Queen bees ‘toot’ to instruct colony to keep them safe
Queen bees ‘toot’ loudly in the hive to inform the worker bees that they have a fertile and mobile queen and that they must protect her from her rivals, a new Nottingham Trent University study suggests.
Held captive in their queen cells by the workers to prevent infighting, the rival ‘virgin queens’ then respond to this tooting with a ‘quack’ – which the researchers say is their signal to the colony that they are ready and waiting to replace the queen as soon as she leaves.
While it has long been known that queen bees ‘pipe’ loudly in the hive, the study has shed new light on the reason behind it.
Scientists at the university – who have been studying honeybee communication in the hive – say that as well as preventing conflict, the important signal is linked to the swarming behaviour of the bees.
They found that when up to half the honeybees swarm to form a new colony –led by the mobile queen – the tooting stops immediately, which is perceived by the remaining workers as a cue to release a new leader, who stops quacking and begins to toot her arrival.
The findings also suggest that when the quacking stops completely, the colony knows that there are no virgin queens left and the honeybees must not swarm again or they will be left without a queen.
The study involved placing ultra-sensitive vibrational sensors called accelerometers into the heart of hives to non-invasively investigate the vibrational signals produced by the bees, to look for clues which might help to monitor and predict the honeybee swarming process. Vibration is one of the forms of communication that honeybees use to preserve the cohesion of the colonies.
Using this information they were able to compare it alongside the use of toots and quacks of honeybees across the entire swarming season.
The researchers, writing in the journal Scientific Reports, found that queen tooting started between four and seven days after the initial swarming and a ‘duet’ of tooting and quacking then persisted until the exit of the final swarm, when the last queen remains.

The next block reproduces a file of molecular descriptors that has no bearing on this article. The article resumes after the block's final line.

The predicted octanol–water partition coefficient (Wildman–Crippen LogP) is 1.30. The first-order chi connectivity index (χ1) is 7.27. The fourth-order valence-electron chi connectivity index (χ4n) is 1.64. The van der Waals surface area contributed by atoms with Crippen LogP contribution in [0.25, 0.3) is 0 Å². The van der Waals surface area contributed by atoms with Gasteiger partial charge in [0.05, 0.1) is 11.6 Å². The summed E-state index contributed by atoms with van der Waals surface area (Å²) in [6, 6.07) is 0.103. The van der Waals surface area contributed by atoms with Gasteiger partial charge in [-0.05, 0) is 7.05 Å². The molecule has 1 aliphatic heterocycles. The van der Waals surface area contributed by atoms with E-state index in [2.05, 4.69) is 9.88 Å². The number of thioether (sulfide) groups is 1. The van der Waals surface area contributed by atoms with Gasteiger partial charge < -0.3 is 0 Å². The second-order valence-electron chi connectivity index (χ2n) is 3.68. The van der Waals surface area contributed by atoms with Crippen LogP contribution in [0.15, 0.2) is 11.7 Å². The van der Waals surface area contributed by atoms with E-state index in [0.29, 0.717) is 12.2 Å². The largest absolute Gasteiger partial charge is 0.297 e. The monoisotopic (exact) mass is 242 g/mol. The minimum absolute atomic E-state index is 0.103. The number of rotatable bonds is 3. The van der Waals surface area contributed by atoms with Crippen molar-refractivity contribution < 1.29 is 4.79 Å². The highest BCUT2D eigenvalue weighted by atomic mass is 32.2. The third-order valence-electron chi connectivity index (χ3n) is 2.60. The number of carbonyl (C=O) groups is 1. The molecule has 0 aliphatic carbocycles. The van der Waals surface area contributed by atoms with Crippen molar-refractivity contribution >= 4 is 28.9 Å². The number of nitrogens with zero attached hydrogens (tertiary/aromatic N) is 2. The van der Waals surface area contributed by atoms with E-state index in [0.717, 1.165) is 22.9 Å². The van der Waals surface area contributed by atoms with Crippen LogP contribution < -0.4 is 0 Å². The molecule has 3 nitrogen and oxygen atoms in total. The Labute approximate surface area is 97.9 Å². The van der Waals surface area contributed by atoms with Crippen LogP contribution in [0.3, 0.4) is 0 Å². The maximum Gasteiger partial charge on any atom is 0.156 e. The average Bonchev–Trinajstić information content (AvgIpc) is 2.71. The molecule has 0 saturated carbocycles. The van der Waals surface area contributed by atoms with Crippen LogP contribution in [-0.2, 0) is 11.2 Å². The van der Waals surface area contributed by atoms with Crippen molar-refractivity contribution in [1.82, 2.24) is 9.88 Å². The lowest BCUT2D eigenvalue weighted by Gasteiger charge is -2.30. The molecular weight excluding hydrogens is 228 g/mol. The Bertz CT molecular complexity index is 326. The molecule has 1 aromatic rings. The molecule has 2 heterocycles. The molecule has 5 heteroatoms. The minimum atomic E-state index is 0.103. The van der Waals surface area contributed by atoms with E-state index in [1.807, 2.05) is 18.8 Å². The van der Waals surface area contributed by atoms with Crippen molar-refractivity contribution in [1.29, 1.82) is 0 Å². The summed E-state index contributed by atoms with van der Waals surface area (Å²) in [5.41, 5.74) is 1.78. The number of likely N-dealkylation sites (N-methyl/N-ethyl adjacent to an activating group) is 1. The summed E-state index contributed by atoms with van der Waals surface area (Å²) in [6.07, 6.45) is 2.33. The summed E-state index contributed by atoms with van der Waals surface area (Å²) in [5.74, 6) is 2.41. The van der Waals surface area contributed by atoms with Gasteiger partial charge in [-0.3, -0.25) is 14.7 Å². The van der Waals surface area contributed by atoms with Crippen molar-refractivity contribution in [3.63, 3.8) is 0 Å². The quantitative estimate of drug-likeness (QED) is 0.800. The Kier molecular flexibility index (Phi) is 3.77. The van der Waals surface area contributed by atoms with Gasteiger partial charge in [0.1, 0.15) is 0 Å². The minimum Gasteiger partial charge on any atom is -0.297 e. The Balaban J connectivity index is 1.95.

They say the findings show for the first time that the absence of tooting is the trigger for the colony to release a new queen.
“The previous common interpretation of this duet is that it is a sizing-up exercise between the mobile and captive queens”, said Dr Martin Bencsik, lead researcher and a scientist in the university’s School of Science and Technology.
“Our work provides strong evidence that the queen tooting and quacking is actually a colony-level communication to aid the worker population in the orderly co-ordination of the release of queens.
“The piping back and forth informs the colony that one queen is free-running and how many are encapsulated in their queen cells and this allows the worker bees to behave accordingly. Specifically, they work at avoiding direct competition between them.
“If it was not for the worker bees keeping the virgin queens captive, two or more queens would be heard tooting simultaneously, something that is never observed in our recordings.
“The quacking indicates to the colony that queens are still available for further swarms. The mobile queen and half the colony can swarm away, because they know that further queens are still to be released. When the quacking ceases, it indicates to the colony that the pool of captive queens is exhausted, and all bees must remain where they are.”